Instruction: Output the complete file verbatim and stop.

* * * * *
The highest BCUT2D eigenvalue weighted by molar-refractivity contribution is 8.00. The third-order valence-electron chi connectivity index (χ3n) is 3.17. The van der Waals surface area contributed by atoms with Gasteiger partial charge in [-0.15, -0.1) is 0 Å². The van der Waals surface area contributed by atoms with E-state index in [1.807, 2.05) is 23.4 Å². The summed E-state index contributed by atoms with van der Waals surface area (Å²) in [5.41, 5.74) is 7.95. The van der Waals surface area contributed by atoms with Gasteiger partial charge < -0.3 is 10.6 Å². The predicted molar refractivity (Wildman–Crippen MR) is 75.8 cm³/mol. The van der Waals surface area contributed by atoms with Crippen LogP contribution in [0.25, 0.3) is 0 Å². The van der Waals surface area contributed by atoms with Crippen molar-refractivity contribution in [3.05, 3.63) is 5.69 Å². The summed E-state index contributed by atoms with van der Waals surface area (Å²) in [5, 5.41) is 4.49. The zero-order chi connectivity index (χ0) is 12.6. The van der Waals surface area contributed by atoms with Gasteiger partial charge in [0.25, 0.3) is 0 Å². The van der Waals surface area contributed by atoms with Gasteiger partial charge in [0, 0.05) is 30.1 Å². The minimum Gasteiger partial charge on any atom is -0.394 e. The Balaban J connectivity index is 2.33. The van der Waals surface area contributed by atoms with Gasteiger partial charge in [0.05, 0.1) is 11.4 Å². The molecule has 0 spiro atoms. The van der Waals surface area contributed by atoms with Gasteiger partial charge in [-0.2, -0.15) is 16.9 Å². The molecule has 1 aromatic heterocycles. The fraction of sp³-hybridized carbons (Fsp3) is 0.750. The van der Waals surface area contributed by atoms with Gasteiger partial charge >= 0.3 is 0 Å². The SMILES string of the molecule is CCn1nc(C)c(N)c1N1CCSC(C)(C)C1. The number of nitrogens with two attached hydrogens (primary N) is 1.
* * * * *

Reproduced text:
The highest BCUT2D eigenvalue weighted by molar-refractivity contribution is 8.00. The third-order valence-electron chi connectivity index (χ3n) is 3.17. The van der Waals surface area contributed by atoms with Gasteiger partial charge in [-0.15, -0.1) is 0 Å². The van der Waals surface area contributed by atoms with E-state index in [1.807, 2.05) is 23.4 Å². The summed E-state index contributed by atoms with van der Waals surface area (Å²) in [5.41, 5.74) is 7.95. The van der Waals surface area contributed by atoms with Gasteiger partial charge < -0.3 is 10.6 Å². The predicted molar refractivity (Wildman–Crippen MR) is 75.8 cm³/mol. The van der Waals surface area contributed by atoms with Crippen LogP contribution in [0.25, 0.3) is 0 Å². The van der Waals surface area contributed by atoms with Crippen molar-refractivity contribution in [3.05, 3.63) is 5.69 Å². The summed E-state index contributed by atoms with van der Waals surface area (Å²) in [5, 5.41) is 4.49. The zero-order chi connectivity index (χ0) is 12.6. The van der Waals surface area contributed by atoms with Gasteiger partial charge in [0.25, 0.3) is 0 Å². The van der Waals surface area contributed by atoms with Gasteiger partial charge in [0, 0.05) is 30.1 Å². The minimum Gasteiger partial charge on any atom is -0.394 e. The Balaban J connectivity index is 2.33. The van der Waals surface area contributed by atoms with Gasteiger partial charge in [0.05, 0.1) is 11.4 Å². The molecule has 0 spiro atoms. The van der Waals surface area contributed by atoms with Gasteiger partial charge in [-0.2, -0.15) is 16.9 Å². The molecule has 1 aromatic heterocycles. The fraction of sp³-hybridized carbons (Fsp3) is 0.750. The van der Waals surface area contributed by atoms with Gasteiger partial charge >= 0.3 is 0 Å². The SMILES string of the molecule is CCn1nc(C)c(N)c1N1CCSC(C)(C)C1. The number of nitrogens with two attached hydrogens (primary N) is 1.